Manufacturing in State of State Addresses: California

Gov. Jerry Brown delivered a short State of the State address in Sacramento on Monday evening. In his prepared text, he did not use the words manufacturing, industry, business or competitiveness. Granted, he has a budget crisis to overcome, and is thus proposing cuts in government programs while extending what were supposed to temporary higher tax rates.

The closest he came to a message directed to business was this passage:

My intention is to make California again a leader in job creation, renewable energy and state of the art efficiency, innovation of all kinds and a solid primary and secondary education. Our universities are world renowned and I intend to see that they continue to enjoy the respect of students and scholars throughout the world. We also have to restructure our criminal justice system, carefully realign state and local government functions, and streamline state government. All of this can happen if we find the courage and summon the will to tackle our budget deficit head on and deal with it honestly and without purpose of evasion.

Gov. Brown might consider this chart from the California Manufacturers and Technology Association and then ask himself, why is it this way? Did the policies I promoted as attorney general and pushed by previous governors and legislatures create this unhappy trend? Have I made a sufficient break with past mistakes?

It’s from the CMTA’s policy document, “California Manufacturing Can Thrive Again.”

VN:F [1.9.22_1171]
Rating: 0.0/5 (0 votes cast)


Circumnetting California’s New Laws, Regulations and Continuing Follies

Effective today, it’s no longer a crime to possess small amounts of marijuana in California. But selling unlabeled baked goods with trans-fats is verboten. (The San Jose Mercury-News , “New laws launched today statewide affect everyone from bakers to paparazzi.”)

These economy-boosting, jobs-creating strategies are among the 750 laws signed by Gov. Arnold Schwarzenegger in 2010, many of which go into effect with the start of 2011. The Sacramento Bee reviews the statutory onslaught in “New year, new laws: A sampling of the nearly 750 bills signed into law in 2010.”

As for manufacturers, the greatest impact from state government probably comes from the cap-and-trade regulation adopted by the California Air Resources Board on Dec. 17. From the California Manufacturers and Technology Association (CMTA), “CARB adopts cap & trade“:

The market will start on January 1, 2012. Between now and then CARB will be building the market structure and finalizing important details left undone in the regulation. Also adopted were a series of resolutions for additional work to be done, described by one board member as “longer than Santa’s list.” Included is a commitment to perform an update by July 31, 2011 on the progress being made on implementation issues, among which is the status of the Western Climate Initiative, estimates of expected offset supplies, a schedule for training covered entities, and finalization of the allowance allocation system. There will also be more work on the emissions intensity and trade exposures of different industries prior to the start of the program.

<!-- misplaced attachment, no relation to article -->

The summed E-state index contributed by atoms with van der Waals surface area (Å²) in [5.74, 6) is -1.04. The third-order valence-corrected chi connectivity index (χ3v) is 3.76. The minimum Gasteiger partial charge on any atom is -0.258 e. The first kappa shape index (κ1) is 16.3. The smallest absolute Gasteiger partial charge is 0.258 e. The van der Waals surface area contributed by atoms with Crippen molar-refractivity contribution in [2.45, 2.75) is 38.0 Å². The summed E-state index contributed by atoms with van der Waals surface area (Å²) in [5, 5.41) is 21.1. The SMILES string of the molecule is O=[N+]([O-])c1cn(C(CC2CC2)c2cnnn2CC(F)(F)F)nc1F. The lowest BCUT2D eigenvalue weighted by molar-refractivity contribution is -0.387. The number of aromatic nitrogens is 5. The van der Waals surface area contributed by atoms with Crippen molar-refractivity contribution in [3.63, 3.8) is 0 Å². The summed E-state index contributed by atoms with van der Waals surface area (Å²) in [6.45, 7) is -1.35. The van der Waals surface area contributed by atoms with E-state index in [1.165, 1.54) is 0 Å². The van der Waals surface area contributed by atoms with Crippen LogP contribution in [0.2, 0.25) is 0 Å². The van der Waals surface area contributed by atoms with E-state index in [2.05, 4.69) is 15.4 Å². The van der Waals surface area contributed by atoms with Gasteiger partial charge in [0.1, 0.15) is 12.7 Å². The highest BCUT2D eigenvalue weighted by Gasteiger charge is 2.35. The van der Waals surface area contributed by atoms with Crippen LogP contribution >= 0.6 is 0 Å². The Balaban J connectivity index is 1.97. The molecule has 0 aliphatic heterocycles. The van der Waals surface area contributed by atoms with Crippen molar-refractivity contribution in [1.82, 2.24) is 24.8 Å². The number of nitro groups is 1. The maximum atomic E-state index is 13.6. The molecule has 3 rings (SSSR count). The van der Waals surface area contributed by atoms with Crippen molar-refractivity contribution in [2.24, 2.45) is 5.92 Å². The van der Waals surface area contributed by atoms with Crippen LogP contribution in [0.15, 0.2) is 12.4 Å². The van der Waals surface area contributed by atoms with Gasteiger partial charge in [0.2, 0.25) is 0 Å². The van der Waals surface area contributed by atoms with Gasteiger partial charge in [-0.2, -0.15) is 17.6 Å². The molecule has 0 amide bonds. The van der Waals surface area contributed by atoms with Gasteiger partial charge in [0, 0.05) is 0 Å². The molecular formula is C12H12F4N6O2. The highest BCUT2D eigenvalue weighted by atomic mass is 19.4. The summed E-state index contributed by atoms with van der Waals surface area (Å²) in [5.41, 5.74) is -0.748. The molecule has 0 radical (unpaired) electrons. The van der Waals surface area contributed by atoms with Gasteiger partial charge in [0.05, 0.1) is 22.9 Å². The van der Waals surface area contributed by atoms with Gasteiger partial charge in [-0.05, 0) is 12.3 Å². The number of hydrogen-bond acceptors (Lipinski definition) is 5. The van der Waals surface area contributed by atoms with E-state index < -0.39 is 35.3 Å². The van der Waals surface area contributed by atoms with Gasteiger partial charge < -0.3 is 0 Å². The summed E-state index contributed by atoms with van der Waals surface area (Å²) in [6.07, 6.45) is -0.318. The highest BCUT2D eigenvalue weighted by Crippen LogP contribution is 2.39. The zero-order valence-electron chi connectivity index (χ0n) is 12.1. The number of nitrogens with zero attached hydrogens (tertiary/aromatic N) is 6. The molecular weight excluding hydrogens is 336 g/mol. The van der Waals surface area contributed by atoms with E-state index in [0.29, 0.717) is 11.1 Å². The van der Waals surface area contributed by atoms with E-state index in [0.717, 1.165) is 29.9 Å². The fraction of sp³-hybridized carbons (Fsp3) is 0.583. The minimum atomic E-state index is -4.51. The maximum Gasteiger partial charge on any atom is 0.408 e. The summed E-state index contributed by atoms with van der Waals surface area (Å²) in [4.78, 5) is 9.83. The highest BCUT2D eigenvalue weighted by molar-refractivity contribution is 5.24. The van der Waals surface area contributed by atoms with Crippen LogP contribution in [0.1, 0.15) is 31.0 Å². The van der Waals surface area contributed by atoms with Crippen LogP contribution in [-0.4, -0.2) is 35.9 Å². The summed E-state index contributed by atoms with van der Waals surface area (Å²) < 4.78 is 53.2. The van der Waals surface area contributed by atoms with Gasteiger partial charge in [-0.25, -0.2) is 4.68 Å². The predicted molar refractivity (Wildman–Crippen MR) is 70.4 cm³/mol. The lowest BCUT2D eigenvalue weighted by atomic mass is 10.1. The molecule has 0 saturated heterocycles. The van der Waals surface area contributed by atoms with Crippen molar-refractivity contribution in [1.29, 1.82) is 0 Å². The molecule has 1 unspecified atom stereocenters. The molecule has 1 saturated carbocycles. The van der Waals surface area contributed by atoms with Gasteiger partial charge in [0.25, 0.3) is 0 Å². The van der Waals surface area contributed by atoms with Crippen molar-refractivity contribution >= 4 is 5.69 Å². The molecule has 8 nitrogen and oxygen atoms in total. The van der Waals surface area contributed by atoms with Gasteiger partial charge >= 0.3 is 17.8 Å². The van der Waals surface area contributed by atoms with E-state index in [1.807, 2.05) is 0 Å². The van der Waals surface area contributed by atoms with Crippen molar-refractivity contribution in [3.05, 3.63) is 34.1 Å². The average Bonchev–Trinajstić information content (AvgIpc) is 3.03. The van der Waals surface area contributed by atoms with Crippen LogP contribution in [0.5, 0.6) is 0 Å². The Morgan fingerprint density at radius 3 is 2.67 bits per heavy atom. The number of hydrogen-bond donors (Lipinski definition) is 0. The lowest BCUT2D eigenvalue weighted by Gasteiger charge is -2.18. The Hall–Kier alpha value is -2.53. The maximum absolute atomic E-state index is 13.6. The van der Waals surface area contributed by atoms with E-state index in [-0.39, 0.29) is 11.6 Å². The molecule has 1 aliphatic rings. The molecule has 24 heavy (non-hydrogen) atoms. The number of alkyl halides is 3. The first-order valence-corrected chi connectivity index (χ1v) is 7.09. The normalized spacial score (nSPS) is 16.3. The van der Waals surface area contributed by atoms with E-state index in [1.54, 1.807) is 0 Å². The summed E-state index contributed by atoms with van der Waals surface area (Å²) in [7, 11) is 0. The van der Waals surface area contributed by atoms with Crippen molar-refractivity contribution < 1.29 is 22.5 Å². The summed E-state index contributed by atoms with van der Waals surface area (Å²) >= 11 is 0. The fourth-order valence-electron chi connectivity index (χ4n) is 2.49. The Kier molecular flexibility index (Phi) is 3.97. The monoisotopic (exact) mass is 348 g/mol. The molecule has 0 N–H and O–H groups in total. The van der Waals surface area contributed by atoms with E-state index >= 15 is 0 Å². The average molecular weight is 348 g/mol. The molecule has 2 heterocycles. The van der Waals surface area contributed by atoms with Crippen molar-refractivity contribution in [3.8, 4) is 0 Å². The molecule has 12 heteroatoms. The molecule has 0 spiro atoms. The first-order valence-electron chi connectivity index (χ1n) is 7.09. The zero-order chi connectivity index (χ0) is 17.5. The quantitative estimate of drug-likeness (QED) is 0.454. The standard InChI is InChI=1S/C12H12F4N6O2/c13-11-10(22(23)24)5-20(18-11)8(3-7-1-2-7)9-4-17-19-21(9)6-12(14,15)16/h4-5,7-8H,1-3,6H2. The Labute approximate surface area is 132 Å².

CARB believes that it has legal authority to conduct an auction under the program, but does not have authority to direct expenditure of the monies. CARB resolved to deposit 10 percent of the auction revenues into the Air Pollution Control Fund for appropriation by the legislature on programs for GHG reductions and green collar employment in disadvantaged communities.

(Meanwhile, in Europe, ” Europol Arrests More Than 100 In Carbon Trading Fraud.”)

From EDAWN, a Reno economic development organization, “Two California Manufacturers Invest in Reno AM2T Moves to Reno and Synvasive Technology Expands Existing Operations“: “Reno, Nev. (December 20, 2010) – - Two California manufacturers looking to escape the high costs of doing business in the Golden State are investing in Reno creating much needed jobs and opportunities.”

The Reno release came out the same day that State Treasurer Bill Lockyer and Stephen Levy, director of the Center for Continuing Study of the California Economy, published an op-ed in The Los Angeles Times, “California isn’t broken.” Although higher taxes would fix it.

Steven Greenhut, editor of www.calwatchdog.com, refutes the column in a San Francisco Examiner piece, “Living in state of delusion. He includes the perspective from manufacturers: “CEOs like to live in California,” said Jack Stewart, president of the California Manufacturers and Technology Association. “It’s nice to have a corporate headquarters in Silicon Valley or San Diego. But they do their manufacturing someplace else.”

VN:F [1.9.22_1171]
Rating: 1.0/5 (2 votes cast)


The California Manufacturers React (There’s Disappointment)

From the California Manufacturers and Technology Association, “CA manufacturing gets a little help in state’s races and propositions:

Here’s the “GOOD” for manufacturing

  • Prop 26 passed and taxes can’t be passed as fees.
  • Prop 24 failed and a few of CA’s competitive tax policies remain.
  • Redistricting commission remains intact (Prop 20 passed and Prop 27 failed).
  • Steve Cooley still has a chance to be Attorney General (Cooley’s statement).